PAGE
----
At the VLSI Technology Symposium, IMEC presented a paper entitled “Gate-All-Around MOSFETs based on Vertically Stacked Horizontal Si Nanowires in a Replacement Metal Gate Process on Bulk Silicon Wafers”. I have wanted to blog about this paper since the symposium was held but also wanted to tie it in with an interview with someone from IMEC who worked on the technology. This last week I got a chance to speak with Dan Mocuta of IMEC about the work.
The first question you may ask is why Horizontal Nanowire (HNW) technology is interesting. In my previous blog on An Steegen’s “Secrets of Semiconductor Scaling” presentation I discussed the looming limits on FinFETs. Basically FinFET scaling is expected to end at the 7nm node (real node, 5nm node at the foundries). To continue to scale some type of new device structure is needed. HNW processing is very similar to a FinFET process and they provide improved electrostatics and scaling. Many researchers and leading technologists believe HNW will be the successor to FinFEts.
You can read my blog about An Steegen’s paper HERE.
In the IMEC work they created 2 – 8nm diameter horizontal silicon nanowires stacked on top of each other. The pitches are slightly relaxed from what is needed for a 7nm node in order to demonstrate the devices.
The process to fabricate the nanowires is as follows:
There are of course a number of adjustments needed to accommodate HNW fabrication versus FinFET fabrication but with the exception of steps 2 and 10 the process is essentialy the same as a FinFET process.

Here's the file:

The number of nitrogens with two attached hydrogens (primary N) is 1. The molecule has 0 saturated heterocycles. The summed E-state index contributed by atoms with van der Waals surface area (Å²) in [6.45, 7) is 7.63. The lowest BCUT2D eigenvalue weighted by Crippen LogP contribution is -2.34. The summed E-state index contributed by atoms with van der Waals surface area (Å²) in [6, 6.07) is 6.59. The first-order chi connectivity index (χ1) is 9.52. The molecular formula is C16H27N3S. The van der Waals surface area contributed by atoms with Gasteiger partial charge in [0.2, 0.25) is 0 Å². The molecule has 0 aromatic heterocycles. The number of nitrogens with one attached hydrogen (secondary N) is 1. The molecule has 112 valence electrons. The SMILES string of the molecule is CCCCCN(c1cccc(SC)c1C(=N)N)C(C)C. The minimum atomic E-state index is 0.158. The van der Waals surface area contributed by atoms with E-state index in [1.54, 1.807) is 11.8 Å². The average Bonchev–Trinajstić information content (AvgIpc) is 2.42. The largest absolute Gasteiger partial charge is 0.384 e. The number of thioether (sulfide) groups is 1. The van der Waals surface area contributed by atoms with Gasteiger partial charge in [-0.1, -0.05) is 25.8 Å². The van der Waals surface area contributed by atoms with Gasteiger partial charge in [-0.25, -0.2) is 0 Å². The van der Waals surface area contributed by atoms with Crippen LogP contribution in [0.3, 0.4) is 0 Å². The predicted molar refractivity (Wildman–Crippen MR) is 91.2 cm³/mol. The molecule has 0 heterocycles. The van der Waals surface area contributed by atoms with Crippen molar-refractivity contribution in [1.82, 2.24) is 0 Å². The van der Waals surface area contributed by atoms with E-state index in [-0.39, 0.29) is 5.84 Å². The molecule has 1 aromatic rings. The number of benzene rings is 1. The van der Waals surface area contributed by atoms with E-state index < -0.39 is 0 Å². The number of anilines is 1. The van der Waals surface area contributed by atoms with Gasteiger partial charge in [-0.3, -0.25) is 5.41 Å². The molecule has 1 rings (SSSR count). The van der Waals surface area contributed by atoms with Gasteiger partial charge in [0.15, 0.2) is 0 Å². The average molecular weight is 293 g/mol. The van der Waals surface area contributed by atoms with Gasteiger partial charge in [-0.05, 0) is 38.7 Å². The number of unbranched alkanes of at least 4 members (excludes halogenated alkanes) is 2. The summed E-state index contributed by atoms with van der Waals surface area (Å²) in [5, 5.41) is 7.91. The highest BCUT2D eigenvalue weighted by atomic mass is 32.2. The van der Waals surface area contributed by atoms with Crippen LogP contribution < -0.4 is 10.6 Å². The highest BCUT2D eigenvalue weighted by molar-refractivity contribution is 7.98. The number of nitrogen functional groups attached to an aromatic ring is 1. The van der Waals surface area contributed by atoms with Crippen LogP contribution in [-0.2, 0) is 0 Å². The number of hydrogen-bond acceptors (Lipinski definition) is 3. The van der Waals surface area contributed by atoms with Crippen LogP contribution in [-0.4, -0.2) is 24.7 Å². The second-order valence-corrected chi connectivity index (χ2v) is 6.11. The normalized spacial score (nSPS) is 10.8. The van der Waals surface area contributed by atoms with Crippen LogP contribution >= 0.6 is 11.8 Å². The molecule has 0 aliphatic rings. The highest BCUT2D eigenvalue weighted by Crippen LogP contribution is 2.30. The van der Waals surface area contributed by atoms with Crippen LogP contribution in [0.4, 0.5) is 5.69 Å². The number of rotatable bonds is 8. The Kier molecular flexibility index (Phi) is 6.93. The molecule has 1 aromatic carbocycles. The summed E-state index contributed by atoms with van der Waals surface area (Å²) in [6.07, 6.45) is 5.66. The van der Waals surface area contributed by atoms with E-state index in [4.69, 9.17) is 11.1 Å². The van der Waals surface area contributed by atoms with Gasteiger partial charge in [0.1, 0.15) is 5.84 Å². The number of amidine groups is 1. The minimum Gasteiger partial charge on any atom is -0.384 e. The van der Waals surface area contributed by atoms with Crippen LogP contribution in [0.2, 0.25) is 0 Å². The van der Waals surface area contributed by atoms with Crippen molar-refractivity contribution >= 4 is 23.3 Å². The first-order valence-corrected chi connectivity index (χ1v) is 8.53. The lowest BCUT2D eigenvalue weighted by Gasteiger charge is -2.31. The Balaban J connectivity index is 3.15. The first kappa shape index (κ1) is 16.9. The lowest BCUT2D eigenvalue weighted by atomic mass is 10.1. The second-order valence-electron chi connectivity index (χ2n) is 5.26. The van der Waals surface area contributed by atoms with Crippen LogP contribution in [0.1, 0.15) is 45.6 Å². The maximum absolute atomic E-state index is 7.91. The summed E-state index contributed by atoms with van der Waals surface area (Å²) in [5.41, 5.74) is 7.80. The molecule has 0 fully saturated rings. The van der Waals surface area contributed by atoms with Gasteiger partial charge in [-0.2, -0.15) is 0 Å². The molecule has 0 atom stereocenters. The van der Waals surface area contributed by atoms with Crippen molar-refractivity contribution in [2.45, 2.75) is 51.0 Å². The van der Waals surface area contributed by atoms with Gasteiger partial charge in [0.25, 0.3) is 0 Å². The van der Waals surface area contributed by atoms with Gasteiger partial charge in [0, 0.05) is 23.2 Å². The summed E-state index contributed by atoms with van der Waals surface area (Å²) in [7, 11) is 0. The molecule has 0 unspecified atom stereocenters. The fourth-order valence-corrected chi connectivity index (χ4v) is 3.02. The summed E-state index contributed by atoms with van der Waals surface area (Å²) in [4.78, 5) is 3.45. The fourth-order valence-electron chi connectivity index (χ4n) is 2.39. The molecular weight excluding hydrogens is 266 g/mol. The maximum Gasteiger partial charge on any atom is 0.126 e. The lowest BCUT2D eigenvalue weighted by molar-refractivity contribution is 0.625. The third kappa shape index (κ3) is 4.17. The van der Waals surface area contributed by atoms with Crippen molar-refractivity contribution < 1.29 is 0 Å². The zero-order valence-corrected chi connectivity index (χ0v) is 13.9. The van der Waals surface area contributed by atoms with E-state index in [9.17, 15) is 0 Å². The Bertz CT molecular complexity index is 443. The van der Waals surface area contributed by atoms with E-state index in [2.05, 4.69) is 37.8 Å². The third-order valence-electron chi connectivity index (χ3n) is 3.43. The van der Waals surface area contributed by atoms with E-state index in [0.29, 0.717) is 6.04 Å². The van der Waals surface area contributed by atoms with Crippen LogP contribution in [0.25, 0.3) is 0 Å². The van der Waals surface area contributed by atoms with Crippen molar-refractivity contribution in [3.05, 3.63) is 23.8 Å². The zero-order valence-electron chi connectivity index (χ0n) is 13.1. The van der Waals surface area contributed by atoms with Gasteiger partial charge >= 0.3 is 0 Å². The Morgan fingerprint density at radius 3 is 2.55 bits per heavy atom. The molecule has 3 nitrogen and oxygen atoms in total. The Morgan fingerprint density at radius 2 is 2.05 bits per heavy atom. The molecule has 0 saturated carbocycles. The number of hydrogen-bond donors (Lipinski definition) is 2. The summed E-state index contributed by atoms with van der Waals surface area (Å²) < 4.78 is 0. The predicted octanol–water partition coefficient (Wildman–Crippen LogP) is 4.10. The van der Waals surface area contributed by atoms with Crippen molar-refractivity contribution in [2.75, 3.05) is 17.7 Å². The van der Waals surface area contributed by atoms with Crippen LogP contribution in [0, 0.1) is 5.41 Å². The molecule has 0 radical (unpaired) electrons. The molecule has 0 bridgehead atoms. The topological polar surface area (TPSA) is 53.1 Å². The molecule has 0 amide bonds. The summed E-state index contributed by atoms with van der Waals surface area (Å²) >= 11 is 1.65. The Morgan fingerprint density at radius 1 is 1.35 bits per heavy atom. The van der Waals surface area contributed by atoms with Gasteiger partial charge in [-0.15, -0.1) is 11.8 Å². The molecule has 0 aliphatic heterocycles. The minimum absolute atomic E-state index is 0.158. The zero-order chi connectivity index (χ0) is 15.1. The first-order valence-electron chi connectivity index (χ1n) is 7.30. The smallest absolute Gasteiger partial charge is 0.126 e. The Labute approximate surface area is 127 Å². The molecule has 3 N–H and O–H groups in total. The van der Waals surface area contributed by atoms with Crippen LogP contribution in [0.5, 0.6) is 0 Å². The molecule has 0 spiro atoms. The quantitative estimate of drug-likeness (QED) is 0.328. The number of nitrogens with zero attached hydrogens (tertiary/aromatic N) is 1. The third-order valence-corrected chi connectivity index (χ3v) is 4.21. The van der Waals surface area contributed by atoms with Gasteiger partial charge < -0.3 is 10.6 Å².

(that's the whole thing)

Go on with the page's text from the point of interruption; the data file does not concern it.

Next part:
All of these details are available from the VLSI Technology paper. Looking at this flow I could see it was a single threshold voltage device and the lack of a raised SiGe source/drain for PMOS was a drawback. When I got to sit down with Dan Mocuda I asked him about the limitations in the work presented.
Dan said it is a 7nm process but somewhat relaxed to focus on the device behavior as opposed to pushing the process. The current work is also single Vt but they have been successful at CMOS integration with dual work functions. With respect to raised SiGe source/drains for PMOS there are integration challenges because of the SiGe etch to release the Si nanowires but they are working on integrating it using spacers to protect the raised SiGe source/drain.
The technology covered in this papers is also not a fully integrated process flow. For a full process you need ESD, I/O and multiple threshold voltages and they are working on all of that. I asked him if they might integrate FinFETs as part of the flow for I/O and he said there are ways to do that. You could selectively grow the Si/SiGe/Si/SiGe super lattice in one area and silicon in other areas to form FinFETs. This work was simplified version to demonstrate the technology and they are now working on smaller pitches and fully integrated process.
We also discussed the limits of FinFET technology. Ultimately gate pitch limitations in FinFETs drives the need for nanowires. Fin widths can’t be less than 5nm because mobility collapses and gate length can’t be less than approximately 18nm for electrostatic control. Nanowires have better electrostatic control than FinFETs and can provide additional gate scaling leaving more space for contacts. They also have simulation studies that show lower variability for HNW than FinFETs so low voltage performance is better.
One key area that still needs to be further evaluated for HNW is the vertical spacing between the wires. As the spacing between the wires gets smaller the process is simpler but if they get too close you lose electrostatic control.
In terms of timing Dan believes HNW will be needed in the early 2020s as a true 5nm technology and he thinks it can be ready. It is built on FinFET replacement metal gate technology and if you get on the development train now you can be ready in 3 to 4 years! Many of the leading technologists I talk to also believe HNW is the 5nm solution!